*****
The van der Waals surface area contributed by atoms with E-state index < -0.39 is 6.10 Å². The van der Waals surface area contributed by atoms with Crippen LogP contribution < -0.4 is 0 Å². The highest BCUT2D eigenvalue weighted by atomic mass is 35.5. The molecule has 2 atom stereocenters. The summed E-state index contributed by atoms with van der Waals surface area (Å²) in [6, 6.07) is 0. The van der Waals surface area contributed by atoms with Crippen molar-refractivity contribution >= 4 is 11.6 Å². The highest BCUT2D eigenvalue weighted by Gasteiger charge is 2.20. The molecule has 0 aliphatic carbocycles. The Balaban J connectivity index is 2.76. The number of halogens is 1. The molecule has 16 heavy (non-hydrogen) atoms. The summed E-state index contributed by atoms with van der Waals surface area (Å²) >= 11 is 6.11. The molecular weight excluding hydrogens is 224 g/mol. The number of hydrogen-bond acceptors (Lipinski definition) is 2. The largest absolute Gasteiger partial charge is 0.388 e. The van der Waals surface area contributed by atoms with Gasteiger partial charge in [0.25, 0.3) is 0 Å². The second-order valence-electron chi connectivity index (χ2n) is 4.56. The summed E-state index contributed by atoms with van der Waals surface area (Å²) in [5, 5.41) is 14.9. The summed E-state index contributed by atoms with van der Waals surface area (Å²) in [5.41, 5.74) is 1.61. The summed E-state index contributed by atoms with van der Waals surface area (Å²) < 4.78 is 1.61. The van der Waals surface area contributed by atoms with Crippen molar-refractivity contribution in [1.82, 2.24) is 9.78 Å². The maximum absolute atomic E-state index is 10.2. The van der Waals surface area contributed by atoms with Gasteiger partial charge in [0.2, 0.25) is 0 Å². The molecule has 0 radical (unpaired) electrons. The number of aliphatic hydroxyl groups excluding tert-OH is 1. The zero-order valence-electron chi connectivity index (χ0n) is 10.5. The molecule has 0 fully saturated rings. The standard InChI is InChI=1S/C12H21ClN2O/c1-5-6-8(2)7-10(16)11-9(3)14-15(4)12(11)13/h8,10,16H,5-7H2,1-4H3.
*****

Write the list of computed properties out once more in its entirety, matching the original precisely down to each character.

The van der Waals surface area contributed by atoms with E-state index < -0.39 is 6.10 Å². The van der Waals surface area contributed by atoms with Crippen LogP contribution < -0.4 is 0 Å². The highest BCUT2D eigenvalue weighted by atomic mass is 35.5. The molecule has 2 atom stereocenters. The summed E-state index contributed by atoms with van der Waals surface area (Å²) in [6, 6.07) is 0. The van der Waals surface area contributed by atoms with Crippen molar-refractivity contribution >= 4 is 11.6 Å². The highest BCUT2D eigenvalue weighted by Gasteiger charge is 2.20. The molecule has 0 aliphatic carbocycles. The Balaban J connectivity index is 2.76. The number of halogens is 1. The molecule has 16 heavy (non-hydrogen) atoms. The summed E-state index contributed by atoms with van der Waals surface area (Å²) >= 11 is 6.11. The molecular weight excluding hydrogens is 224 g/mol. The number of hydrogen-bond acceptors (Lipinski definition) is 2. The largest absolute Gasteiger partial charge is 0.388 e. The van der Waals surface area contributed by atoms with Gasteiger partial charge in [0.25, 0.3) is 0 Å². The second-order valence-electron chi connectivity index (χ2n) is 4.56. The summed E-state index contributed by atoms with van der Waals surface area (Å²) in [5, 5.41) is 14.9. The summed E-state index contributed by atoms with van der Waals surface area (Å²) in [5.41, 5.74) is 1.61. The summed E-state index contributed by atoms with van der Waals surface area (Å²) < 4.78 is 1.61. The van der Waals surface area contributed by atoms with Crippen molar-refractivity contribution in [1.82, 2.24) is 9.78 Å². The maximum absolute atomic E-state index is 10.2. The van der Waals surface area contributed by atoms with Gasteiger partial charge in [0.2, 0.25) is 0 Å². The molecule has 0 radical (unpaired) electrons. The number of aliphatic hydroxyl groups excluding tert-OH is 1. The zero-order valence-electron chi connectivity index (χ0n) is 10.5. The molecule has 0 fully saturated rings. The standard InChI is InChI=1S/C12H21ClN2O/c1-5-6-8(2)7-10(16)11-9(3)14-15(4)12(11)13/h8,10,16H,5-7H2,1-4H3.